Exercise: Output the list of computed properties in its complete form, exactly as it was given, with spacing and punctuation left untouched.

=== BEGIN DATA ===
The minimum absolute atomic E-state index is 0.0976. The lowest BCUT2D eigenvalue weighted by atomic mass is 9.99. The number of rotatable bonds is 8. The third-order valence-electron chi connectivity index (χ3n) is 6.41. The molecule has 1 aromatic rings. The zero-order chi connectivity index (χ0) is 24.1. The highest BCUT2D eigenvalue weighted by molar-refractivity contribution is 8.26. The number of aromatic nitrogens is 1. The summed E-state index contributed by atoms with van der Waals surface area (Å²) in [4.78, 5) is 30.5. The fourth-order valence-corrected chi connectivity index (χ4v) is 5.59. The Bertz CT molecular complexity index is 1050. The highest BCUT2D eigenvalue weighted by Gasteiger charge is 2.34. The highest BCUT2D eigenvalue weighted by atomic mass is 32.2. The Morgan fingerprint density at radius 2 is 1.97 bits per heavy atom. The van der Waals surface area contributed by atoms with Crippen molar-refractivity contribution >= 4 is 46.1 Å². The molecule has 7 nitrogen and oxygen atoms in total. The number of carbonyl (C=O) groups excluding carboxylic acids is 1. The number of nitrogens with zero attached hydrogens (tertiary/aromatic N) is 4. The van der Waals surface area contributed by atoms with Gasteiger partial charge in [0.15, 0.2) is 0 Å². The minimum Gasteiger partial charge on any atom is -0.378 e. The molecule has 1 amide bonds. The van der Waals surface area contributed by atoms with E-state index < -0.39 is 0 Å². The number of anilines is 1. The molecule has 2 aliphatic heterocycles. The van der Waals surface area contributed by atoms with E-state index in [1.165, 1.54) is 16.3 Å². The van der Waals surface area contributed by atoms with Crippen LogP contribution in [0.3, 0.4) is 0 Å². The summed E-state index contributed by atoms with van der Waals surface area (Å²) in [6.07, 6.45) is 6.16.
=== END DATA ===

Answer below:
The minimum absolute atomic E-state index is 0.0976. The lowest BCUT2D eigenvalue weighted by atomic mass is 9.99. The number of rotatable bonds is 8. The third-order valence-electron chi connectivity index (χ3n) is 6.41. The molecule has 1 aromatic rings. The zero-order chi connectivity index (χ0) is 24.1. The highest BCUT2D eigenvalue weighted by molar-refractivity contribution is 8.26. The number of aromatic nitrogens is 1. The summed E-state index contributed by atoms with van der Waals surface area (Å²) in [4.78, 5) is 30.5. The fourth-order valence-corrected chi connectivity index (χ4v) is 5.59. The Bertz CT molecular complexity index is 1050. The highest BCUT2D eigenvalue weighted by Gasteiger charge is 2.34. The highest BCUT2D eigenvalue weighted by atomic mass is 32.2. The Morgan fingerprint density at radius 2 is 1.97 bits per heavy atom. The van der Waals surface area contributed by atoms with Crippen molar-refractivity contribution >= 4 is 46.1 Å². The molecule has 7 nitrogen and oxygen atoms in total. The number of carbonyl (C=O) groups excluding carboxylic acids is 1. The number of nitrogens with zero attached hydrogens (tertiary/aromatic N) is 4. The van der Waals surface area contributed by atoms with Gasteiger partial charge in [0.15, 0.2) is 0 Å². The minimum Gasteiger partial charge on any atom is -0.378 e. The molecule has 1 amide bonds. The van der Waals surface area contributed by atoms with E-state index < -0.39 is 0 Å². The number of anilines is 1. The molecule has 2 aliphatic heterocycles. The van der Waals surface area contributed by atoms with E-state index in [1.165, 1.54) is 16.3 Å². The van der Waals surface area contributed by atoms with Crippen LogP contribution in [0.3, 0.4) is 0 Å². The summed E-state index contributed by atoms with van der Waals surface area (Å²) in [6.07, 6.45) is 6.16.